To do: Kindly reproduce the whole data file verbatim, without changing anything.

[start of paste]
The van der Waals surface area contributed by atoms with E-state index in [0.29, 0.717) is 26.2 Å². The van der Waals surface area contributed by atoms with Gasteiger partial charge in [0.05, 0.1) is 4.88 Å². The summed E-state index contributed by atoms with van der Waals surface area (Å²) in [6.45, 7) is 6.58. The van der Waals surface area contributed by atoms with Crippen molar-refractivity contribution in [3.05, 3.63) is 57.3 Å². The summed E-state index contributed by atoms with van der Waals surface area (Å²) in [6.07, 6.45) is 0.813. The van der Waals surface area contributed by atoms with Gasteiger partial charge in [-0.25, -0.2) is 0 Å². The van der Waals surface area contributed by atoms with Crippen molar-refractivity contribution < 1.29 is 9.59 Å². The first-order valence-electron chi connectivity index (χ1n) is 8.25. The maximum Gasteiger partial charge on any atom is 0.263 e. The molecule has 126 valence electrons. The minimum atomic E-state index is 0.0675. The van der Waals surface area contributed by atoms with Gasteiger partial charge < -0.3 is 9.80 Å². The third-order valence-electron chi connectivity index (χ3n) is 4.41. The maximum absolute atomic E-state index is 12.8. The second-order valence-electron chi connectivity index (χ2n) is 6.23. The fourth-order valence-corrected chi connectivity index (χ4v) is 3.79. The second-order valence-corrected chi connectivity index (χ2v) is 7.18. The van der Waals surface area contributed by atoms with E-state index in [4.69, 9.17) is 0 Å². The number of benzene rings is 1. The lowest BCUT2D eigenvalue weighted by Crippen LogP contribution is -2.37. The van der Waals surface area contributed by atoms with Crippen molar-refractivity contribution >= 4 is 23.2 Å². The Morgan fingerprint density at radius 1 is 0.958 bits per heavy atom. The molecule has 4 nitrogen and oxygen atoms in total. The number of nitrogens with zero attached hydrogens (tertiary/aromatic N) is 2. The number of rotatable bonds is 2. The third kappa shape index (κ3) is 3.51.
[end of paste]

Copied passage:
The van der Waals surface area contributed by atoms with E-state index in [0.29, 0.717) is 26.2 Å². The van der Waals surface area contributed by atoms with Gasteiger partial charge in [0.05, 0.1) is 4.88 Å². The summed E-state index contributed by atoms with van der Waals surface area (Å²) in [6.45, 7) is 6.58. The van der Waals surface area contributed by atoms with Crippen molar-refractivity contribution in [3.05, 3.63) is 57.3 Å². The summed E-state index contributed by atoms with van der Waals surface area (Å²) in [6.07, 6.45) is 0.813. The van der Waals surface area contributed by atoms with Gasteiger partial charge in [-0.25, -0.2) is 0 Å². The van der Waals surface area contributed by atoms with Crippen molar-refractivity contribution < 1.29 is 9.59 Å². The first-order valence-electron chi connectivity index (χ1n) is 8.25. The maximum Gasteiger partial charge on any atom is 0.263 e. The molecule has 126 valence electrons. The minimum atomic E-state index is 0.0675. The van der Waals surface area contributed by atoms with Gasteiger partial charge < -0.3 is 9.80 Å². The third-order valence-electron chi connectivity index (χ3n) is 4.41. The maximum absolute atomic E-state index is 12.8. The second-order valence-electron chi connectivity index (χ2n) is 6.23. The fourth-order valence-corrected chi connectivity index (χ4v) is 3.79. The second-order valence-corrected chi connectivity index (χ2v) is 7.18. The van der Waals surface area contributed by atoms with E-state index in [4.69, 9.17) is 0 Å². The number of benzene rings is 1. The lowest BCUT2D eigenvalue weighted by Crippen LogP contribution is -2.37. The van der Waals surface area contributed by atoms with Crippen molar-refractivity contribution >= 4 is 23.2 Å². The Morgan fingerprint density at radius 1 is 0.958 bits per heavy atom. The molecule has 4 nitrogen and oxygen atoms in total. The number of nitrogens with zero attached hydrogens (tertiary/aromatic N) is 2. The number of rotatable bonds is 2. The third kappa shape index (κ3) is 3.51.